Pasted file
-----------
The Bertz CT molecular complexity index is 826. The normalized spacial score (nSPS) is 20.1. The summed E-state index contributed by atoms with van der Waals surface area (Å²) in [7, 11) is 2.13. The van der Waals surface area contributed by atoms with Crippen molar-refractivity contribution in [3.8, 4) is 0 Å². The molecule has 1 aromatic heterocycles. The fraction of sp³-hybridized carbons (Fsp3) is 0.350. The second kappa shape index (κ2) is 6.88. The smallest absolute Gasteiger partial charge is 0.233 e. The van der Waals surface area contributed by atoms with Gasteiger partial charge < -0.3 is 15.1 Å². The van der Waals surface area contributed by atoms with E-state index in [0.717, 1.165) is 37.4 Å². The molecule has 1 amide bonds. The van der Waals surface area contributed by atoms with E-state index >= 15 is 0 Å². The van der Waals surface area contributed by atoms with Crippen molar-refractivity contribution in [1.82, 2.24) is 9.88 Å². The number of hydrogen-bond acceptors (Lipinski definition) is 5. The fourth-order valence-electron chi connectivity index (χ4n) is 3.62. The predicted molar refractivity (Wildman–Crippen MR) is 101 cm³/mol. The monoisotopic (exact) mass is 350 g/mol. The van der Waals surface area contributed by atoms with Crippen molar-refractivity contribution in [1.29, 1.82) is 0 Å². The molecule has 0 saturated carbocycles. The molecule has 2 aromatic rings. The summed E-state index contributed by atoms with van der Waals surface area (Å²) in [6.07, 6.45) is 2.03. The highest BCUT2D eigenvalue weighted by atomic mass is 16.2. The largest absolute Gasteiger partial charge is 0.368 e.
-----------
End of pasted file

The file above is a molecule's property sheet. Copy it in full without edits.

The Bertz CT molecular complexity index is 826. The normalized spacial score (nSPS) is 20.1. The summed E-state index contributed by atoms with van der Waals surface area (Å²) in [7, 11) is 2.13. The van der Waals surface area contributed by atoms with Crippen molar-refractivity contribution in [3.8, 4) is 0 Å². The molecule has 1 aromatic heterocycles. The fraction of sp³-hybridized carbons (Fsp3) is 0.350. The second kappa shape index (κ2) is 6.88. The smallest absolute Gasteiger partial charge is 0.233 e. The van der Waals surface area contributed by atoms with Gasteiger partial charge < -0.3 is 15.1 Å². The van der Waals surface area contributed by atoms with E-state index in [0.717, 1.165) is 37.4 Å². The molecule has 1 amide bonds. The van der Waals surface area contributed by atoms with E-state index >= 15 is 0 Å². The van der Waals surface area contributed by atoms with Crippen molar-refractivity contribution in [1.82, 2.24) is 9.88 Å². The number of hydrogen-bond acceptors (Lipinski definition) is 5. The fourth-order valence-electron chi connectivity index (χ4n) is 3.62. The predicted molar refractivity (Wildman–Crippen MR) is 101 cm³/mol. The monoisotopic (exact) mass is 350 g/mol. The van der Waals surface area contributed by atoms with Crippen molar-refractivity contribution in [1.29, 1.82) is 0 Å². The molecule has 0 saturated carbocycles. The molecule has 2 aromatic rings. The summed E-state index contributed by atoms with van der Waals surface area (Å²) in [6.07, 6.45) is 2.03. The highest BCUT2D eigenvalue weighted by atomic mass is 16.2. The largest absolute Gasteiger partial charge is 0.368 e.